“You can call me anytime you know,” Mom said, “I already pray for you, but if you call and ask, I can pray more specifically.”
“It’s a two-way street though,” I said. “I don’t want to just be the one asking. You can share with me too. It should be mutual.”
We agreed to both share our hearts and prayer needs, but it sounded like I would have to initiate the call. Alright. I’d try.
After all of that, Mom got around to the reason she was calling.
She was in the hospital.
“Yeah,” Mom laughed. “Surprise.”
A blood test the day before had revealed high levels of a toxin, Creatinine, in her kidneys. Hospital staff called her in for a same-day kidney flush, which they would administer overnight.
“That should fix it, and then I’ll go home in the morning,” she said, relentlessly upbeat and optimistic, “But I thought you should know.”
The next day though, they discovered the kidneys had not responded to the treatment. She would stay a second night. I planned to stop by after dropping the kids at school.
“Too bad we can’t visit Grandma,” Ethan said as he climbed out of the van.
“Yeah.” I said.
“Say hi to her for me!” He said, and disappeared into the school building.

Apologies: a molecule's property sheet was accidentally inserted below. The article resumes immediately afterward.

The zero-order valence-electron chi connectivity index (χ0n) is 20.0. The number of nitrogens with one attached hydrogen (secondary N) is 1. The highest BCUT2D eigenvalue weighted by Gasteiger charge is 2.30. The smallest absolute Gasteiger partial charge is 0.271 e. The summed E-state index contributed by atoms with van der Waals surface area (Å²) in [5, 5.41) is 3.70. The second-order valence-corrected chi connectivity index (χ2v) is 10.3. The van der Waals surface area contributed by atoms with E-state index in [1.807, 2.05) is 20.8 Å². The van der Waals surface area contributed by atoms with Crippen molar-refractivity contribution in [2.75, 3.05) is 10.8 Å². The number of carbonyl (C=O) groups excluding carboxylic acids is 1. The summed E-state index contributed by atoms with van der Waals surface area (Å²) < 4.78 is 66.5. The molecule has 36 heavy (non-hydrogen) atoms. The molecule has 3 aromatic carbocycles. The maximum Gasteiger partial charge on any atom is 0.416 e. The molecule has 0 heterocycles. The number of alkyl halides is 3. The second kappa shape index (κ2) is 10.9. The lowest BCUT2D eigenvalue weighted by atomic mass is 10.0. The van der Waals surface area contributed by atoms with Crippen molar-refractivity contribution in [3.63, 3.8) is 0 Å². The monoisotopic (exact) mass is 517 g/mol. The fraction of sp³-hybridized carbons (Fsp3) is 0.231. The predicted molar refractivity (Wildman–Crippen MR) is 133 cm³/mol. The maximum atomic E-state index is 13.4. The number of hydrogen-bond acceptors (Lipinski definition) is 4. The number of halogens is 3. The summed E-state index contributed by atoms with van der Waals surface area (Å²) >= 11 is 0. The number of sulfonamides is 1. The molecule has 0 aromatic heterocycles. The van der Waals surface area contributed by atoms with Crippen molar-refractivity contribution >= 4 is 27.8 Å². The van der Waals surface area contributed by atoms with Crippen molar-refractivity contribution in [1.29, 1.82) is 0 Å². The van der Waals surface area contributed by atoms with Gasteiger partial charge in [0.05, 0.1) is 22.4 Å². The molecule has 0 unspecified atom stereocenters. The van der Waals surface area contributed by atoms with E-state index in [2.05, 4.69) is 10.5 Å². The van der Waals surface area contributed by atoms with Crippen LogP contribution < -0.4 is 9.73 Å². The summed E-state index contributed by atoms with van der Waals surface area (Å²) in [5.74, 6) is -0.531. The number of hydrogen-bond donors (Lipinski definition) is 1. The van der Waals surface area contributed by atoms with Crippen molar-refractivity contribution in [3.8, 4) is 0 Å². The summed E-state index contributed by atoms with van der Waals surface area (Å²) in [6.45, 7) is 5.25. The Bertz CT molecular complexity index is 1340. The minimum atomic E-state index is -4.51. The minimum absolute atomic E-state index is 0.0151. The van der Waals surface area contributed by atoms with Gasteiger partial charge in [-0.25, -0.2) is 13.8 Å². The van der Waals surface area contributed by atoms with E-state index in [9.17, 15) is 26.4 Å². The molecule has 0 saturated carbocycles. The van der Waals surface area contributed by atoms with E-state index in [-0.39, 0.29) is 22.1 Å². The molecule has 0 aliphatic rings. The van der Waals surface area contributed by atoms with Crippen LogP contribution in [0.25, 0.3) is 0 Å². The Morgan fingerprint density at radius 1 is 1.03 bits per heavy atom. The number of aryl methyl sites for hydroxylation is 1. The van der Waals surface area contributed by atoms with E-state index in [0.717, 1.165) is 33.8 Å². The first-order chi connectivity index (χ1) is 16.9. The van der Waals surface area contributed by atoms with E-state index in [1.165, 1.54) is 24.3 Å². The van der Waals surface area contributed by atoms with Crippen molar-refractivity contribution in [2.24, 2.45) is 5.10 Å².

At the hospital I felt quite naughty visiting at nine in the morning, far outside of visiting hours. Would I get caught? What would I say? I tried to look confident as I walked through the halls, pretending I was supposed to be there. No one seemed to notice or care about my being there. I liked to think my plan had worked. More likely, no one really cared.
Arrived at room 212, I heard a male voice and then Mom’s voice. I waited in the hall until the staff was gone, and slipped into her room. I rounded the curtain to find Mom sitting on the edge of her bed with the hospital tray in front of her. Her hair was flat and askew and strangely sparse, and her arms were bruised from multiple blood tests and IV insertions.
Doctors had just been in, and she was still processing the news.
The kidneys didn't respond as well to the treatment as they'd hoped. As she'd hoped. She would be released by noon, but this was hardly the end. Actually, it seemed it would be the beginning.
Mom became wordless and stared a hole through her tray. I let the silence hang.
“My kidneys are failing.” She shook her head, perhaps in disbelief, perhaps in refusal of this new reality.
This was it. This was raw Mom. And I got to be here for it. I was so thankful to share this intimate moment with her. She hadn’t had time to get her head around this next phase in her long journey, so the discouragement and confusion were right there at the surface.
“Dialysis is next. I don’t know what the schedule will be, but I’ll probably go in two or three times a week…” She stared through the floor like people do who wonder, what now?